Starting a Record Label? Future-Proof Your Operation Now

Starting a Record Label? Future-Proof Your Operation Now
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Starting a record label? Here’s how you can future-proof your operation early on.

The following comes from Lynn Lowe, President of Label and Publishing Administration at Music Services, a division of SESAC Music Group and partner of DMN. Music Services provides comprehensive licensing and administration services for independent record labels and music publishers.

Creating music is what artists love the most.  We get it and we love the songs as much as you do.  But, from the start of that first cut, artists need to put as much focus on protecting the    intellectual property, and properly planning for future success, even if that feels like a far-off dream right now. The temptation to act for today needs to be balanced by educated thinking for tomorrow. 

It’s thrilling to start a label as an artist, songwriter, or music lover, and it’s easier than ever. There are so many tools, technologies, and services to help manage every aspect of your business, from distribution to royalty collection. But as someone who’s spent two decades helping label owners clean up the mess after a well-intentioned start, I’m here to tell you: be slow to sign a deal until you get your house in order and build your systems as if success is already yours. Your future self will thank you for it.  Here’s five lessons learned from my career as a record label and music publishing administrator that will get you on the right track:

Think big before you sign.

It’s easy to be intrigued by free and easy-to-sign-up-for services when you’re just starting out, but instead, you should future-proof your agreements by adopting the mindset that you’re going to make it big, and that what you sign today will impact the years to come. 

A songwriter for one of the publishers we administer learned a song he co-wrote scored a valuable sync–but to his dismay, he realized that five years before, he had signed over his publishing to his manager. This meant that even after the songwriter had resecured these rights, the manager kept the songwriter share of that sync. The songwriter signed without thinking what a big opportunity might mean.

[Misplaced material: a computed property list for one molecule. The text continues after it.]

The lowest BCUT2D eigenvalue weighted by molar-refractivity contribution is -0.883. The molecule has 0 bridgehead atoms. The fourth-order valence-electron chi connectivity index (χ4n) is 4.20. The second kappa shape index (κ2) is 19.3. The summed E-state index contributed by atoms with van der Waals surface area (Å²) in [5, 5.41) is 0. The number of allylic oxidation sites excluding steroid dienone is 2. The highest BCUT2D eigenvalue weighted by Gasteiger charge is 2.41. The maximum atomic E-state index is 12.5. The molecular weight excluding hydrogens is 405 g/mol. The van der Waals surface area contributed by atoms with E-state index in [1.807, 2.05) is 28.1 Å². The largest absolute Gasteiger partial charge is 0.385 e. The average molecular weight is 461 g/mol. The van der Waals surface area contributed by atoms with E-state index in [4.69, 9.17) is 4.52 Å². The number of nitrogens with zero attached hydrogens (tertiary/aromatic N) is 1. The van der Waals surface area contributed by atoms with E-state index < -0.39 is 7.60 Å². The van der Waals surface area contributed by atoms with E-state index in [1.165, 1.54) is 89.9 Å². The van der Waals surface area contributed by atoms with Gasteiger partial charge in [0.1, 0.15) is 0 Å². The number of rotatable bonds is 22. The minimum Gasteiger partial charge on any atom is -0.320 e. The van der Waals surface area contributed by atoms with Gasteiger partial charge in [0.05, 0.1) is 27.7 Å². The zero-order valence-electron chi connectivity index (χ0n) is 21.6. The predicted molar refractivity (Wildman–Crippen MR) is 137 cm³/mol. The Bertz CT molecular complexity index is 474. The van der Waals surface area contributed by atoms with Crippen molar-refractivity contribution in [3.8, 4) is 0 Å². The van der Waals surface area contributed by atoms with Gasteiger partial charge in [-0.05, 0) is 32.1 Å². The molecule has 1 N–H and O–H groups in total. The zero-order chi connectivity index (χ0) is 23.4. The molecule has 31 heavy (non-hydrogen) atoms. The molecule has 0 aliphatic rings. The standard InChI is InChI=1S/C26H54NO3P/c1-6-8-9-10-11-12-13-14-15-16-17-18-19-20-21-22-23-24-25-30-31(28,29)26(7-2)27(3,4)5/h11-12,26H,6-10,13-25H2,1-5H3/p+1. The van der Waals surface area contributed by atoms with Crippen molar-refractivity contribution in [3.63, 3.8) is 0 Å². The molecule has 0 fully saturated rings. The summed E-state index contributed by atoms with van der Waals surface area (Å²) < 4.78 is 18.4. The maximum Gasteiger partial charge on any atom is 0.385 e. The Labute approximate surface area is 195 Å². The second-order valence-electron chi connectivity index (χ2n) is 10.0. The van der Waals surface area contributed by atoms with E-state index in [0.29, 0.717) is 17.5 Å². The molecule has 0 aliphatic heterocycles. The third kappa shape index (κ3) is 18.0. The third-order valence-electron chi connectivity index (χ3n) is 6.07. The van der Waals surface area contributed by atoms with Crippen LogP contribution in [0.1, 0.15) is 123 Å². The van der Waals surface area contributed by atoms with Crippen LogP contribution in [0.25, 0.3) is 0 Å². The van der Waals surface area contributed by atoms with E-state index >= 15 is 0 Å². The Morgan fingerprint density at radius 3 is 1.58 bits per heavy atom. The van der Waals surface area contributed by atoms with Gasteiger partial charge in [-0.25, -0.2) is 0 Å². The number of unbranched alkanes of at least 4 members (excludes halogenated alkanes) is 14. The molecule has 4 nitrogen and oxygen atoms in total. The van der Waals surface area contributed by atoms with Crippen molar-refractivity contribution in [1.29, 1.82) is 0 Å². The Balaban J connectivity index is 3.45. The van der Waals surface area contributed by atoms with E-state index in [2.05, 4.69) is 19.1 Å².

Good intentions don’t make you a good partner.  Systems do. 

A lot of cleanup is required in our world because people start with good intentions but have no idea who, what, or how they’re supposed to pay out royalties once they’ve collected them. And for a small operation, that cash flow can get confused with other expenses, leaving the label owner with lots of obligations—but no cash on hand. For example, you need to account for what you’ll owe producers and publishers for the tracks you’re collecting on, ideally setting aside 15-20% of your collections to pay these rights holders. Sadly, we’ve seen independent artists and labels, who had every intention of paying their collaborators, find themselves years behind on these payments, leading to debt and years of anxiety.


Before you’ve earned a penny from your releases, set up your systems to set aside a percentage of sales to pay artists, producers, publishers, and the songwriters the publishers represent. Also, make sure you have written agreements in place.  Even the best of friends with good intentions should have all the details ironed out before the first dollar is earned.  

Codes matter.